Elementary and secondary education

Gregorian attended elementary school in Iran. In his autobiography, in discussing the events that led to his attending high school in Lebanon, Gregorian refers to several "generous strangers" who helped to make this transformative change in his life possible along with his subsequent move to the United States. First, in 1948, Edgar Maloyan, the French Armenian vice-consul in Tabriz at the time, suggested to Gregorian that he ought to go to Beirut, Lebanon to continue his education and provided him with three letters of introduction:[3] one to the head of the Lebanese Internal Security Agency, one to the Collège Arménien, the lycée that admitted him as a student, and one to a hotel where he could stay.[4] Gregorian also did chores for another individual in Tabriz, an optometrist named Hrayr Stepanian, who eventually helped Gregorian obtain his passport to get to Lebanon:

What also enabled me to do that was that a second stranger, an optometrist in Tabriz, gave me his property deed. That allowed me to obtain a passport because my father had told me if I could get a passport on my own, he would let me go, assuming that no fourteen-year-old kid could get a passport. This optometrist had taken me under his wing.[3]

What Gregorian and his benefactors had not thoroughly planned for was his daily expenses, so after arriving in Beirut, he was confronted with the problem of how to provide for his meals and long-term housing. Once again, he received help: the Armenian Red Cross arranged to provide Gregorian with some of his meals for a monthly cost of U.S. $6.15 and another helpful patron arranged for his lodging. With his circumstances eased somewhat, Gregorian learned French and completed his secondary education at the Collège Arménien in Beirut, where, while a student, he became the assistant to. Simon Vratzian, the last prime minister of the pre-Soviet Republic of Armenia and then director of the Collège. Vratzian served as Gregorian’s mentor and protector, providing him with the advice and assistance that helped Gregorian make arrangements to attend a university in the United States. In 1955, Gregorian, with the assistance of his English teacher, applied to only two universities (the University of California, Berkeley, and Stanford University) and was admitted by both. Stanford's acceptance arrived by airmail months before Berkeley's did by surface mail, at which point Gregorian had already enrolled at Stanford.[5]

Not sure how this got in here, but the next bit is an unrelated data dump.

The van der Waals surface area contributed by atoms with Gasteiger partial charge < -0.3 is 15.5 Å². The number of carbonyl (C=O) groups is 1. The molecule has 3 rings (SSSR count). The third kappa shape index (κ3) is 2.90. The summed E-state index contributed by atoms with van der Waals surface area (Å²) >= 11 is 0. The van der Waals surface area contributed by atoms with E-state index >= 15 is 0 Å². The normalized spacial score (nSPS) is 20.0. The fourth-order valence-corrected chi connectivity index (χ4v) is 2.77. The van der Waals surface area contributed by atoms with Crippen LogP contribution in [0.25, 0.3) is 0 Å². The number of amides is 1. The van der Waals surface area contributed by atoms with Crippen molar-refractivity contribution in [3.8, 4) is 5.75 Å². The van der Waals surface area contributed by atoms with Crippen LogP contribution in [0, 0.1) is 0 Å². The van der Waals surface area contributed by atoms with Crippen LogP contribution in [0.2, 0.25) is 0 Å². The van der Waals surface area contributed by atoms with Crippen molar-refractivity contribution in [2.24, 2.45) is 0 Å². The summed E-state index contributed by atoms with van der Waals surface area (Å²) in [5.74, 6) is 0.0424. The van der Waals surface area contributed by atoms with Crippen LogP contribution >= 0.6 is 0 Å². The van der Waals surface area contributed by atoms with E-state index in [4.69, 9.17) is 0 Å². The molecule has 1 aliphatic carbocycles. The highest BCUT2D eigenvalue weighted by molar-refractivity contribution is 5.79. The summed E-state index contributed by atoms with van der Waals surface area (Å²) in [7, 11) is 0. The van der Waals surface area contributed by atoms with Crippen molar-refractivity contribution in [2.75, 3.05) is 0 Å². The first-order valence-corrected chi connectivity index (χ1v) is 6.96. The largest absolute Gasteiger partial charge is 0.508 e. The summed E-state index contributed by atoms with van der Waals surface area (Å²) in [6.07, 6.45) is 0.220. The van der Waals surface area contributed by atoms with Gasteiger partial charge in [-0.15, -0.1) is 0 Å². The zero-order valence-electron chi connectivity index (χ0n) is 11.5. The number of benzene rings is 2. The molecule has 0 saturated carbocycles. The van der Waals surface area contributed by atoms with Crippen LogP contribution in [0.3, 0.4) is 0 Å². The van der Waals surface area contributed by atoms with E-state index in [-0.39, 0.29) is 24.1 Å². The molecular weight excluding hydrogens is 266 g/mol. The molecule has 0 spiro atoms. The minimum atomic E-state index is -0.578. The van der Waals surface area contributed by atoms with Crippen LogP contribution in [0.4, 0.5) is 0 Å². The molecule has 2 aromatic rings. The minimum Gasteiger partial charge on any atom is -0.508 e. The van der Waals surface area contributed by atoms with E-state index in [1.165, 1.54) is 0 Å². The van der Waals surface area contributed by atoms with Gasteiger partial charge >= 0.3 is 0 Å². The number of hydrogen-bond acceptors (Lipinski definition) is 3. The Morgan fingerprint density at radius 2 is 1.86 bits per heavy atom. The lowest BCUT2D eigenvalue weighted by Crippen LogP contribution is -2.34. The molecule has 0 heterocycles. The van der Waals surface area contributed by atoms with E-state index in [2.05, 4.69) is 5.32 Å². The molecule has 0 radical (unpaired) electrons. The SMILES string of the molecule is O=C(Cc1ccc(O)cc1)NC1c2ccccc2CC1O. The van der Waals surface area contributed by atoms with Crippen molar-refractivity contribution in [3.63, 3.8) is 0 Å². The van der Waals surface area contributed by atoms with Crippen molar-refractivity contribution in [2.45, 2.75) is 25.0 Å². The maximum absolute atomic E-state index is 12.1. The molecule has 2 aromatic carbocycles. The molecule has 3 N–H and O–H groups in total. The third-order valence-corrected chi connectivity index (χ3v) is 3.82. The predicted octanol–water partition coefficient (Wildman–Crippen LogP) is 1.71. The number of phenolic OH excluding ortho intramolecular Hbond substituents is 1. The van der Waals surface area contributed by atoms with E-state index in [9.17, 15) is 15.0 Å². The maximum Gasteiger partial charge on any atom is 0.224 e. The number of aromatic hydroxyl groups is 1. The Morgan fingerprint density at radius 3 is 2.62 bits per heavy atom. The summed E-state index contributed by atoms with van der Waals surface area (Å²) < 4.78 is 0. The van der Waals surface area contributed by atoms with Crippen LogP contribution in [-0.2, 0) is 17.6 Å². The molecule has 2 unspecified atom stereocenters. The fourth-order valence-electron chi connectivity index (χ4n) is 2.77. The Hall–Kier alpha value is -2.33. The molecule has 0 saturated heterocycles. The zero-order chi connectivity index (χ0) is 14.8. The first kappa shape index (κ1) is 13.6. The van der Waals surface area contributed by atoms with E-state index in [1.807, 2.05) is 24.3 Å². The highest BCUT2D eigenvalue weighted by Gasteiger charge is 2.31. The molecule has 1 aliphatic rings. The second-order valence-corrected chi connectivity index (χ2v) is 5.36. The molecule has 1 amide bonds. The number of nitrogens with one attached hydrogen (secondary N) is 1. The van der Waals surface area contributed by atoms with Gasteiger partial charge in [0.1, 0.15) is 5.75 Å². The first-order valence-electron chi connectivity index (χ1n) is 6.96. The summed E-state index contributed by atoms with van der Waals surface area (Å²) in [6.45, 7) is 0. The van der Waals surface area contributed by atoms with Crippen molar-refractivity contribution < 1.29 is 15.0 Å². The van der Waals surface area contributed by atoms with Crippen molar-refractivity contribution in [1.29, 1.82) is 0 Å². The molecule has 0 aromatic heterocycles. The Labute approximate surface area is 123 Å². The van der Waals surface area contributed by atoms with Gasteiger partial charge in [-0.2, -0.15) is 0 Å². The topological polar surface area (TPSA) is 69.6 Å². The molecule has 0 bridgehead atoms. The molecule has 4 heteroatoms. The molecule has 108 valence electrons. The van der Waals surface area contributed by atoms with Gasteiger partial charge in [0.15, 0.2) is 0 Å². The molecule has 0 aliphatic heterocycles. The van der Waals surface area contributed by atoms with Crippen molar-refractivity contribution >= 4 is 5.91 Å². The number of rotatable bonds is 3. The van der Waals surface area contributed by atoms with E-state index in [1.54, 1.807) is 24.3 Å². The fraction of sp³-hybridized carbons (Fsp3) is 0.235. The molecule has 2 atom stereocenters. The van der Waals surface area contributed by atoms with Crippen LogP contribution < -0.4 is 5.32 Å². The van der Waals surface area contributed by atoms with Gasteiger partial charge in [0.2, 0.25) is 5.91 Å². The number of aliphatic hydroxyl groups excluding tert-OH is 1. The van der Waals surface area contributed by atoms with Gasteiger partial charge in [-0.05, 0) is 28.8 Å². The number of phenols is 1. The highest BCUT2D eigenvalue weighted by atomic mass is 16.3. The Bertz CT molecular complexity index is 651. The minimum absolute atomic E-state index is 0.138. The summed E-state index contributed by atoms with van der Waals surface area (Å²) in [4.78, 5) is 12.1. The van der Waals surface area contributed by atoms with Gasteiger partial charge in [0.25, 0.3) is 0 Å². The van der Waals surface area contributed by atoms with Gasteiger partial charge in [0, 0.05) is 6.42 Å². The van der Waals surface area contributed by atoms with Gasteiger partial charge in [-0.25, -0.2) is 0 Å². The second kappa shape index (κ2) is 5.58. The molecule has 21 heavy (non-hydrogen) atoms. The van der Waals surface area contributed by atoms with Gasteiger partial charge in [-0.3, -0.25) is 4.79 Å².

Gregorian was twenty-two when he began his undergraduate education at Stanford in 1956. There, Wayne S. Vucinich, who taught the history of the Balkans, Eastern Europe, Byzantium and the Ottoman Empire, became his mentor and advised Gregorian to study history. He completed his B.A. with honors in two years and finished the Humanities Honors program with distinction. His senior thesis for the Humanities Honors Program was on “Toynbee and Islam.” In 1958 he was accepted as a Ph.D. candidate in history as well as in the graduate Humanities Program and became a research and teaching assistant to Professor Vucinich. The department awarded him its Wilbur Fellowship. While a student at Stanford, he again received hospitality from members of the Armenian community who were strangers to him. He explains how this consistent benevolence reaffirmed his faith in the Armenian diaspora community and diaspora communities in general: